Name: Jenny Atter
Research institution: Department of Chemistry, University of Bath
Research career length: Degree still in progress (going into 4th year)
Science and Technology Facilities Council (STFC) as part of my Year in Industry
Location: Bath, England
A-levels: Chemistry, Biology, German
AS: Theatre Studies
MChem, University of Bath, including a year in industry working in the Communications Department for the Science & Technology Facilities Council (STFC)
Undergraduate Student, Department of Chemistry, University of Bath
Choosing to study science doesn’t mean you will work in a lab for the rest of your career – though you may choose to – but it does broaden your options. During her degree course, Jenny Atter spent a year working in communications for one of the seven research councils, who fund much of the research that takes place in the UK. These days, communicating ‘about’ research is a major part of what many academics and research institutes do.
I decided to do a chemistry degree as I found that understanding the very basics of how substances interact and affect the world around us fascinating. The smaller you go, the more exciting the world becomes, with strange laws and concepts you can't ever really fully understand. Then, as part of my degree, I was fortunate to be able to spend a year in industry, which I’d really recommend. Rather than a lab placement, which tends to be the norm, I decided to do a year in communications for STFC - a science research council. I’d really recommend it. The work involved planning and editing publications, writing various articles for different audiences, managing public and other events, and promoting the work of STFC to new audiences. I also liaised with people from many different departments as we put together a new social media policy.
I was able to put my scientific background and knowledge to good use – though in a different way than I would previously have thought. I saw the world of science from a different perspective, including how a research council operates, and the wide range of choices there are out there for anyone interested in science. The experience also showed me the importance of being able to communicate my research - not simply related to issues of funding, but to inspire a new generation of scientists by engaging with the public, especially with young people.
Working at a research council has showed me just how much is happening and the exciting possibilities that could be coming around over the next few years. There's always more to discover, and it's more interesting and exciting than I could have imagined, when I was at school.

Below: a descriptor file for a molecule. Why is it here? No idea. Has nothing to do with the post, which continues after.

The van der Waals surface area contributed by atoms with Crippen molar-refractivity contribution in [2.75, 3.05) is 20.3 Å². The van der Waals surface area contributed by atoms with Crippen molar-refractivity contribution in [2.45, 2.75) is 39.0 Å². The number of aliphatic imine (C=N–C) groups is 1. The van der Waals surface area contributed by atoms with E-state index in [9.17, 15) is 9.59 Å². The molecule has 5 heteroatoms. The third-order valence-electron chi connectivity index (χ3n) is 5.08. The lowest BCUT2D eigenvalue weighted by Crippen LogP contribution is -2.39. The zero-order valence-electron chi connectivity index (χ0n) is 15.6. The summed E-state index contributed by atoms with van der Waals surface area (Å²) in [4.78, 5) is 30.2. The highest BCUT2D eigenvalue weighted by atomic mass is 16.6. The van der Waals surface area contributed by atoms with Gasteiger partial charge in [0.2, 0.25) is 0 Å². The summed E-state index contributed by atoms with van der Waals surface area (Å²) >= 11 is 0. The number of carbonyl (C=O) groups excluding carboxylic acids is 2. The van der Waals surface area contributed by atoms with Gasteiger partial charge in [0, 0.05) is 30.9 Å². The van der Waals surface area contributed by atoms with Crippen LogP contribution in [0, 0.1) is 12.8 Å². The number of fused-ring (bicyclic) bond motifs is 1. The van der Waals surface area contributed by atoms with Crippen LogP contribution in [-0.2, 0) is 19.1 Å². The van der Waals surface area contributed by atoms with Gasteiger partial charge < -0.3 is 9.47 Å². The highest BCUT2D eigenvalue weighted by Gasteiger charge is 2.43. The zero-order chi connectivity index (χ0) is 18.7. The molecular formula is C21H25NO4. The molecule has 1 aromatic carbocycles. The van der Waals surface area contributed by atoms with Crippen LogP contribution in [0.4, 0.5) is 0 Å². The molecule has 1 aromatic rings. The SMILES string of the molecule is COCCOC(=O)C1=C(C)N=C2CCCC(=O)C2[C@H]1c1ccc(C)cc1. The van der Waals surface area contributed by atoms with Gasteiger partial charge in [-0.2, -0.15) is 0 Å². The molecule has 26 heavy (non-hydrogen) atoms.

I've always wanted to find out why things worked in the most detail I could. To me, it wasn't enough to be told that something, just was a particular way, I wanted to know more. I used to be a little frustrated when the teacher would skim over some topics because they were seen as too technical for our age at the time. The questions never went away, and these experiences inspired me to go to university, to find out all about the areas I felt I was missing out on.
The role science plays is always expanding and developing, opening up more and more opportunities for a whole range of people. It’s important that young people see that science isn't what they stereotypically think it is, and highlight all of the unexpected careers science offers. The next generation of scientists will be vitally important, and we need to make sure they have as many chances as possible to be inspired by the variety of science out there.
I haven't yet specialised in the type of Chemistry I will work on. This leaves me with lots of choices about where I could go next. I've recently been looking into the possibility of a PhD next year, or maybe a graduate scheme. There are advantages to both, and at the moment, it's just a bit too far away for me to make any decisions. My future ambitions are really just to find a job that I really believe in - I couldn't do something that I didn't feel had any purpose or that I didn't find interesting. I've been looking into Marine Chemistry, or something along those lines, as with issues such as global warming becoming big problems, it's more important than ever to find ways to help our planet and keep it healthy.